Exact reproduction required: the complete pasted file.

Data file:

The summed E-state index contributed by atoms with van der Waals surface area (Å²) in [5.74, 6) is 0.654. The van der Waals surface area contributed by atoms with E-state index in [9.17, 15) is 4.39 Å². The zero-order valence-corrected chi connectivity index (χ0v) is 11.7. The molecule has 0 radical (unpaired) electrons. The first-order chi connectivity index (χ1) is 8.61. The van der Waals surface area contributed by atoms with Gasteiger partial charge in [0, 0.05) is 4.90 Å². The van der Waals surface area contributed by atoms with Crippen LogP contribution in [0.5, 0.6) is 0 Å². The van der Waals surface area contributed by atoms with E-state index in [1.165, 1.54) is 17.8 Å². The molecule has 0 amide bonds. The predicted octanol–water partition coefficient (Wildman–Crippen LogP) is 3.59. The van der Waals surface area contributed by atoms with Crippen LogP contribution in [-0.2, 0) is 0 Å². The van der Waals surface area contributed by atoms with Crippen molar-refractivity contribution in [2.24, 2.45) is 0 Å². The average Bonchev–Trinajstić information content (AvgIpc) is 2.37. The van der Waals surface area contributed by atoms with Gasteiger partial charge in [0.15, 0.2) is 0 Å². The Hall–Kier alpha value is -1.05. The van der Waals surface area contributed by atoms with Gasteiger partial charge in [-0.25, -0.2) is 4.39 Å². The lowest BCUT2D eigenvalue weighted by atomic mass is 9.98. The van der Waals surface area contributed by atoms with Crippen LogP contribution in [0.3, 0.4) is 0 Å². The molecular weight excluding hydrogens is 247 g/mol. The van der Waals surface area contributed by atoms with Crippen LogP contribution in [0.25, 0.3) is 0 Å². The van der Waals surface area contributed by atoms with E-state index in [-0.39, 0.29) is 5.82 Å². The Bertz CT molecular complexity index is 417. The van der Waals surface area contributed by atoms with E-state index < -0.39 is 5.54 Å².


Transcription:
The summed E-state index contributed by atoms with van der Waals surface area (Å²) in [5.74, 6) is 0.654. The van der Waals surface area contributed by atoms with E-state index in [9.17, 15) is 4.39 Å². The zero-order valence-corrected chi connectivity index (χ0v) is 11.7. The molecule has 0 radical (unpaired) electrons. The first-order chi connectivity index (χ1) is 8.61. The van der Waals surface area contributed by atoms with Gasteiger partial charge in [0, 0.05) is 4.90 Å². The van der Waals surface area contributed by atoms with Crippen LogP contribution in [0.5, 0.6) is 0 Å². The van der Waals surface area contributed by atoms with E-state index in [1.165, 1.54) is 17.8 Å². The molecule has 0 amide bonds. The predicted octanol–water partition coefficient (Wildman–Crippen LogP) is 3.59. The van der Waals surface area contributed by atoms with Crippen LogP contribution in [-0.2, 0) is 0 Å². The van der Waals surface area contributed by atoms with Crippen molar-refractivity contribution in [2.24, 2.45) is 0 Å². The average Bonchev–Trinajstić information content (AvgIpc) is 2.37. The van der Waals surface area contributed by atoms with Gasteiger partial charge in [0.15, 0.2) is 0 Å². The Hall–Kier alpha value is -1.05. The van der Waals surface area contributed by atoms with Gasteiger partial charge in [-0.25, -0.2) is 4.39 Å². The lowest BCUT2D eigenvalue weighted by atomic mass is 9.98. The van der Waals surface area contributed by atoms with Crippen LogP contribution in [0.3, 0.4) is 0 Å². The molecular weight excluding hydrogens is 247 g/mol. The van der Waals surface area contributed by atoms with Crippen LogP contribution in [0.25, 0.3) is 0 Å². The van der Waals surface area contributed by atoms with E-state index in [-0.39, 0.29) is 5.82 Å². The Bertz CT molecular complexity index is 417. The van der Waals surface area contributed by atoms with E-state index < -0.39 is 5.54 Å².